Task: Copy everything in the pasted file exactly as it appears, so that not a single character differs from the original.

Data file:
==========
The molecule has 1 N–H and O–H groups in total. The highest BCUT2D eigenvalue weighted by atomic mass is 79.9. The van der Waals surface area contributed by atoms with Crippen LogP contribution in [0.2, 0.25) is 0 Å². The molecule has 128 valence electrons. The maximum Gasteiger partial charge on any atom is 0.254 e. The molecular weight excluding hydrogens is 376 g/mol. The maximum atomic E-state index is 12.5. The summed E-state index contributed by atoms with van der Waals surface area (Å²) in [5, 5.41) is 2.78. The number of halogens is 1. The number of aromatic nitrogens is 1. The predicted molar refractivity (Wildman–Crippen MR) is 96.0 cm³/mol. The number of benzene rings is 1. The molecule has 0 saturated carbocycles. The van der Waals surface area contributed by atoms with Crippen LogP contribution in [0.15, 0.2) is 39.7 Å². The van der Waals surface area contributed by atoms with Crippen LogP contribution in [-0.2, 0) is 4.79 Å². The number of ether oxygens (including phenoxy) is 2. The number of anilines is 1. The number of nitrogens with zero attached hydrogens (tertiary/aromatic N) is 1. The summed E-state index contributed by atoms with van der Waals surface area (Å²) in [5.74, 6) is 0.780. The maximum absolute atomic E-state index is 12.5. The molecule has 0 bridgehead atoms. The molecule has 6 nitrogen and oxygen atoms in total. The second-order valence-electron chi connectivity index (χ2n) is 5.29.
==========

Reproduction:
The molecule has 1 N–H and O–H groups in total. The highest BCUT2D eigenvalue weighted by atomic mass is 79.9. The van der Waals surface area contributed by atoms with Crippen LogP contribution in [0.2, 0.25) is 0 Å². The molecule has 128 valence electrons. The maximum Gasteiger partial charge on any atom is 0.254 e. The molecular weight excluding hydrogens is 376 g/mol. The maximum atomic E-state index is 12.5. The summed E-state index contributed by atoms with van der Waals surface area (Å²) in [5, 5.41) is 2.78. The number of halogens is 1. The number of aromatic nitrogens is 1. The predicted molar refractivity (Wildman–Crippen MR) is 96.0 cm³/mol. The number of benzene rings is 1. The molecule has 0 saturated carbocycles. The van der Waals surface area contributed by atoms with Crippen LogP contribution in [0.15, 0.2) is 39.7 Å². The van der Waals surface area contributed by atoms with Crippen LogP contribution in [-0.2, 0) is 4.79 Å². The number of ether oxygens (including phenoxy) is 2. The number of anilines is 1. The number of nitrogens with zero attached hydrogens (tertiary/aromatic N) is 1. The summed E-state index contributed by atoms with van der Waals surface area (Å²) in [5.74, 6) is 0.780. The maximum absolute atomic E-state index is 12.5. The molecule has 0 bridgehead atoms. The molecule has 6 nitrogen and oxygen atoms in total. The second-order valence-electron chi connectivity index (χ2n) is 5.29.